[ExI] Donald Trump

Giovanni Santostasi gsantostasi at gmail.com
Tue May 10 19:47:48 UTC 2016

The problem is not the wealth inequality is created by people like Elon
Musk. He is the exception. In fact, it would be fine if wealth was gained
in this way by creating real value in the world.
Most wealth though is in the hands of people that have inherited without
any personal merit and the wealth is not used to create further value but
for speculation and rent seeking.
Look up the research on this. These agents are really parasites on the

On Sat, May 7, 2016 at 9:53 PM, Samantha Atkins <sjatkins at gmail.com> wrote:

> Income inequality is a complete non-problem.  There is no reason in
> reality that the relative income of intelligent agents (people for now)
> should be confined to some arbitrary narrow range relative to one another.
> Wealth is created, it is not static.  So if Elon Musk creates $billions in
> value we should cheer like mad because that much more value now exist in
> the world we share.  And the $billions that are counted as his personal net
> worth are a small fraction of the actual value he created.   Do we want to
> limit an Elon Musk to no more value creation than some arbitrary factor
> times the average value created by persons of his generation and society?
> What for?
> Or do we want to limit the amount of the wealth he produced that he can
> personally control?  Who would we rather control some resources, someone
> who has shown they have the Midas touch turning a given quantity of
> resources into the gold of more resources or someone that has shown no such
> thing and seems to somehow always consume approximately as much as they
> produce?   I would want rationally to see that person expert in increasing
> value/wealth to have as much of it to multiply as possible.    And of
> course the private space program and the real viable electric car would not
> exist without some real wealth in the hands of a few with sufficient vision
> and skill.
> Under accelerating change I would expect and increase in income/wealth
> inequality.   Technology is a force multiplier.  Those who avail themselves
> of it earlier and/or better will have their efforts multiplied more,
> including efforts that have economic consequences.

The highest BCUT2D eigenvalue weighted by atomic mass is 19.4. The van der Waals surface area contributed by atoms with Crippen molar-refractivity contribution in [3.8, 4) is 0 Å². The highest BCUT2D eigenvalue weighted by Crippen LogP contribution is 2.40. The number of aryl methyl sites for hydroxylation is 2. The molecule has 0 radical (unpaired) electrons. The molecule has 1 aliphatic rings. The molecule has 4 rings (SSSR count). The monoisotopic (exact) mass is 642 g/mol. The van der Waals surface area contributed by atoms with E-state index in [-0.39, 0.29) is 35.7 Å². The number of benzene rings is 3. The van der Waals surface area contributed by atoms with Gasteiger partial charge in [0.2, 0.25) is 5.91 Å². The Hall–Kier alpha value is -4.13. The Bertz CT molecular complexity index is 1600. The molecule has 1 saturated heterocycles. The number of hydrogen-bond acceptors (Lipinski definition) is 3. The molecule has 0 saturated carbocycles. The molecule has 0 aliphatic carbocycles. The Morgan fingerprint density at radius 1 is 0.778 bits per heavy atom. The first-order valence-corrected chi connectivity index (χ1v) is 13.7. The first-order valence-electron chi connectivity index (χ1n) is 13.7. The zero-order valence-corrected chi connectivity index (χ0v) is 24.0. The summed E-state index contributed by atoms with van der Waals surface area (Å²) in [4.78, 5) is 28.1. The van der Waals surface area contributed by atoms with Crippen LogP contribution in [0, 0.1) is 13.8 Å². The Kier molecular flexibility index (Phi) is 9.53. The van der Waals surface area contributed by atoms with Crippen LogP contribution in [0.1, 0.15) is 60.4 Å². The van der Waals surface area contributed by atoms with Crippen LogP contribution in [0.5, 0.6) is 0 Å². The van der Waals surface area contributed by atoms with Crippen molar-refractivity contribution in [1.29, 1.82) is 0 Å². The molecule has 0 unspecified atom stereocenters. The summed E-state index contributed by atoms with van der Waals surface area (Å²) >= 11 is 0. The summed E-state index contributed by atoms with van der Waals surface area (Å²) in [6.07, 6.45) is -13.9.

> In reality unequal actions do not produce equal results.   This is nothing
> to cry over and certainly nothing to impose limitations on anyone over.
> Or is the perceived "problem" that more money might buy more political
> favor?  Well the answer to that is that government's should have no favors
> to sell as legitimate government is severely limited in what it can exert
> major power over.     It is not the fault of the wealthy that government
> has so gotten out of hand that it controls aspects of about everything in
> our lives.   Nor that it has so drained the economy that despite how much
> it has taken for so long it has put (US) us nearly $20 trillion in debt as
> well and over $100 trillion if you counted unfunded liabilities (promise of
> bread and circuses tomorrow).
> - samantha
> On 05/07/2016 03:21 PM, John Clark wrote:
> On Sat, May 7, 2016 at 5:04 PM, Bill Hibbard < <test at ssec.wisc.edu>
> test at ssec.wisc.edu> wrote:
> ​ > ​
>> He
>> ​ [Dumb Donald]​
>> is one of many symptoms of a global phenomenon of
>> social disruption caused by technological change. In
>>>> particular, lots of people are not needed by the
>>>> market, or no longer needed at the price they used to
>> get
> ​Yes.​
> ​ There are 7 billion people on the Earth and in 2014 the richest 85
> people had as much money as the poorest 3.5 billion did, ​in 2015 the
> richest 80 did, in 2016 the richest 62 did. This trend does not promote
> social cohesion or stability and if the Libertarian Party wishes to gain
> power its going to have to address it. I'm not making a moral judgement
> just stating a fact.
> ​ > ​
>> Trump is just a symptom
> ​ Dumb Donald​
>  is more than that,
> ​ T​
> rump is a
>> existential threat
> ​ .​
> ​ > ​
>> My bet is that the world will survive the Trump
>>>> vs Clinton election.
> ​I agree, we'll probably survive, the betting market only gives Trump a
> 23.5% chance of winning.​
> ​ John K Clark​
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